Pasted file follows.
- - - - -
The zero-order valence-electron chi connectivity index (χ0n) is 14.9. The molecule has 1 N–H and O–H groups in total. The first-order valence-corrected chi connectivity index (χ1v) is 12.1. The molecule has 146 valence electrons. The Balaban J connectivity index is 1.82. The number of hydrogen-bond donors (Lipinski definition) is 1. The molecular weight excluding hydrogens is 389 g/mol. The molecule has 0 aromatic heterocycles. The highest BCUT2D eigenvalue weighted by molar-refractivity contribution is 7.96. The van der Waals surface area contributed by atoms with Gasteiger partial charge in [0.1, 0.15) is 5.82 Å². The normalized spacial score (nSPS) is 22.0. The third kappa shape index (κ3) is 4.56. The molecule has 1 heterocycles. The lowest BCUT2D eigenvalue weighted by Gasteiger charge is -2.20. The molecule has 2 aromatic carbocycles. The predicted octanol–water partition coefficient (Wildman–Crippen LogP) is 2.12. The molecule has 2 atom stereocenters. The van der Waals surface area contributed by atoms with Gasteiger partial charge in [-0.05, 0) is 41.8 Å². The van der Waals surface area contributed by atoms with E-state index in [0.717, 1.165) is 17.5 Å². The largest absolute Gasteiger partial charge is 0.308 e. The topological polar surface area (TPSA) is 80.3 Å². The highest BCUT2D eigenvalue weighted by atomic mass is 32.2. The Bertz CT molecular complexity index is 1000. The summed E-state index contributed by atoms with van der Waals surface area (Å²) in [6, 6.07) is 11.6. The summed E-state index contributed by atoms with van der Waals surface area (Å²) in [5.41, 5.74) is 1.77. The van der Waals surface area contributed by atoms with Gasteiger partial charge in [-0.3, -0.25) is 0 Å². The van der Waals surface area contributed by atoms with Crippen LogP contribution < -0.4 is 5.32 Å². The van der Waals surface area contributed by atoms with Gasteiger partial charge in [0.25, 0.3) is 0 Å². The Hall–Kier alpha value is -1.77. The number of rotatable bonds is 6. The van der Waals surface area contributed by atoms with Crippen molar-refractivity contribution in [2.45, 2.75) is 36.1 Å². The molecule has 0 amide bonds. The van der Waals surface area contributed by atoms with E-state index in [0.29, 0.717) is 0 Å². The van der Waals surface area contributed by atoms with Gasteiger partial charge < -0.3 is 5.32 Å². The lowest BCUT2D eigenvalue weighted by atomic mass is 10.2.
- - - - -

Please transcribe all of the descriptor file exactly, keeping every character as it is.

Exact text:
The zero-order valence-electron chi connectivity index (χ0n) is 14.9. The molecule has 1 N–H and O–H groups in total. The first-order valence-corrected chi connectivity index (χ1v) is 12.1. The molecule has 146 valence electrons. The Balaban J connectivity index is 1.82. The number of hydrogen-bond donors (Lipinski definition) is 1. The molecular weight excluding hydrogens is 389 g/mol. The molecule has 0 aromatic heterocycles. The highest BCUT2D eigenvalue weighted by molar-refractivity contribution is 7.96. The van der Waals surface area contributed by atoms with Gasteiger partial charge in [0.1, 0.15) is 5.82 Å². The normalized spacial score (nSPS) is 22.0. The third kappa shape index (κ3) is 4.56. The molecule has 1 heterocycles. The lowest BCUT2D eigenvalue weighted by Gasteiger charge is -2.20. The molecule has 2 aromatic carbocycles. The predicted octanol–water partition coefficient (Wildman–Crippen LogP) is 2.12. The molecule has 2 atom stereocenters. The van der Waals surface area contributed by atoms with Gasteiger partial charge in [-0.05, 0) is 41.8 Å². The van der Waals surface area contributed by atoms with E-state index in [0.717, 1.165) is 17.5 Å². The largest absolute Gasteiger partial charge is 0.308 e. The topological polar surface area (TPSA) is 80.3 Å². The highest BCUT2D eigenvalue weighted by atomic mass is 32.2. The Bertz CT molecular complexity index is 1000. The summed E-state index contributed by atoms with van der Waals surface area (Å²) in [6, 6.07) is 11.6. The summed E-state index contributed by atoms with van der Waals surface area (Å²) in [5.41, 5.74) is 1.77. The van der Waals surface area contributed by atoms with Gasteiger partial charge in [-0.3, -0.25) is 0 Å². The van der Waals surface area contributed by atoms with Crippen LogP contribution < -0.4 is 5.32 Å². The van der Waals surface area contributed by atoms with Gasteiger partial charge in [0.25, 0.3) is 0 Å². The Hall–Kier alpha value is -1.77. The number of rotatable bonds is 6. The van der Waals surface area contributed by atoms with Crippen molar-refractivity contribution in [2.45, 2.75) is 36.1 Å². The molecule has 0 amide bonds. The van der Waals surface area contributed by atoms with E-state index in [0.29, 0.717) is 0 Å². The van der Waals surface area contributed by atoms with Gasteiger partial charge < -0.3 is 5.32 Å². The lowest BCUT2D eigenvalue weighted by atomic mass is 10.2.